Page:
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by No Analyst or Consultant

Aligning Security with the Business: The Balanced Scorecard

Jan 29, 20034 mins
CSO and CISOData and Information Security

By VP, Steve Hunt

& VP Craig Symons

Norton and Kaplans Balanced Scorecard (BSC) method of measuring performance has been around since the early 1990s and appears to be gaining momentum in many companies. In fact, recent research suggests that 45 percent of US-based companies and 40 percent of European companies claim to be using the Balanced Scorecard approach.

For IT security organizations, the biggest payoff from the BSC comes from organizational alignment with the business units and a concrete method for demonstrating the value added by the security. The Balanced Scorecard and its creation of a shared language between IT and its business unit customers enable the emergence of a strategy-focused IT organization. Giga believes that by adopting the BSC approach, security organizations can significantly improve relations with the business units and close the gap between how security views itself and how business managers view it.

In a November 2002 Harvard Business Review article, Six IT Decisions Your IT People Shouldnt Make, the authors, Jeanne W. Ross and Peter Weill, research scientists at the Center for Information Systems Research at the Massachusetts Institute of Technologys Sloan School of Management, demonstrated that successful companies set their IT budgets by first determining the strategic role that IT will play in the organization, then establishing a companywide funding level that will enable technology to fulfill that objective. Since the first step in implementing a Balanced Scorecard starts with strategy, it follows that this can be an effective method for aligning security with that strategy.

The Balanced Scorecard approach to measurement and management was first introduced in a Harvard Business Review article, The Balanced Scorecard: Measures that drive performance, written by Robert S. Kaplan and David P. Norton in 1992. It was later expanded as a book, Translating Strategy into Action: The Balanced Scorecard in 1996. The Balanced Scorecard balances measurements across four dimensions, or views of business: the financial, internal processes, the customer, and learning & growth.

The original BSC approach was built around four dimensions. These included the traditional financial dimension and three others: the customer dimension, the internal process dimension and the learning and growth dimension. In recent years, some implementers have substituted or added additional dimensions, or perspectives, that better reflect their overall vision and strategy or include constituencies that the original approach left out, such as employees, suppliers and regulators. For example, four dimensions that may be suitable for a security department or chief security officer may be reflected in Table 1.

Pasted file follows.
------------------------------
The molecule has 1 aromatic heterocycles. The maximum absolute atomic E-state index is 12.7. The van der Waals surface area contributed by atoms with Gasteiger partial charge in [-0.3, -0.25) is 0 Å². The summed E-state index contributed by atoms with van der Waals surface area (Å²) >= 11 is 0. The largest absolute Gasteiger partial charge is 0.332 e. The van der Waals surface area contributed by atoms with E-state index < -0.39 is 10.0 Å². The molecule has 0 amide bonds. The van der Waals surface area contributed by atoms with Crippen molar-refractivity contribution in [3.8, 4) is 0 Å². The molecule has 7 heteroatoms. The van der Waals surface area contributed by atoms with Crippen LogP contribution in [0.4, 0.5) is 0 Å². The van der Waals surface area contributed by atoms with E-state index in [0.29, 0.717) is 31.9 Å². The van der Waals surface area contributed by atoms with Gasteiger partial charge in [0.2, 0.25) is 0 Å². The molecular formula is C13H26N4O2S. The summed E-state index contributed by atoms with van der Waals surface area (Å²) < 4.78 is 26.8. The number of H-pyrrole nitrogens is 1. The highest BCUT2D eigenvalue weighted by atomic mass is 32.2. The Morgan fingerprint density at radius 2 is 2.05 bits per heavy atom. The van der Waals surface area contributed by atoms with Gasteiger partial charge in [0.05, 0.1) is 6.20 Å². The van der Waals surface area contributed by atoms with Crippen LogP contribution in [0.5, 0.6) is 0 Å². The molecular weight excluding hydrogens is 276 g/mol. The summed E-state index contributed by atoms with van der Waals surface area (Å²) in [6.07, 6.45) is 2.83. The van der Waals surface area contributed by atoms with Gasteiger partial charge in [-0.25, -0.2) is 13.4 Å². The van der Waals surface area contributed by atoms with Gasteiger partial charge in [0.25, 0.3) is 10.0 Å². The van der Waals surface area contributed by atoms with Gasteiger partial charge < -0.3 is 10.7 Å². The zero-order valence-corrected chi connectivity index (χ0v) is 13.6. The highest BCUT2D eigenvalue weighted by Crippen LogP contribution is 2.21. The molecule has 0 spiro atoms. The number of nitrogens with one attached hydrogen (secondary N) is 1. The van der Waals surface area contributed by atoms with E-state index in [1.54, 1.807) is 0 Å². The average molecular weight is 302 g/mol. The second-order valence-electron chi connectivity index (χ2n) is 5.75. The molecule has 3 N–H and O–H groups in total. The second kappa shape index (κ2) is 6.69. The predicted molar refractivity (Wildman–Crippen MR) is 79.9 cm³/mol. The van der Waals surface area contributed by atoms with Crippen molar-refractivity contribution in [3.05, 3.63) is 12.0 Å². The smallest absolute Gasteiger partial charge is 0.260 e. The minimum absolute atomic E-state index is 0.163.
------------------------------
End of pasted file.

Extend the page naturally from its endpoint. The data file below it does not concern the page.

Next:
Table 1: The Four Security Perspectives
Customer Orientation How should employees, business unit managers and external users perceive security? Mission: To be the supplier of choice for all security requirements Objectives:
  • User satisfaction
  • Alignment with the business
  • Service-level performance
  • Business Value How should senior management perceive security as a contributor to company success? Mission: To enable business strategies through the effective application of security. Objectives:
  • Buisness value of security initiatives
  • Stewardship of security investments
  • Strategic contribution
  • Operational Excellence Which services and processes should security excel in? Mission: To deliver effective services at or below budget and service-level objectives Objectives:
  • Optimize efficiency & effectiveness
  • Enterprise architecture evolution
  • Promote partnerhips throughout business units
  • Responsiveness
  • Awareness & Growth Orientation How will security promote growth and learning to better meet corporate goals? Mission: To facilitate awareness of secure behaviors, and promote grass-roots partnerships with security Objectives:
  • Employee knowledge and effectiveness
  • Security staff professional growth
  • Emerging technology research
  • Source: Giga Information Group

    For each of the views, the security manager and others can measure the number of contributions or actions toward each of the respective objectives. One may also measure the costs or efforts associated with each, projected vs. actual budgets, improved service levels, and the TEI” or Total Economic Impact of each.

    In the new and pressing quest to articulate the value of IT security to the business, the Balanced Scorecard may be one of the most useful tools at our disposal.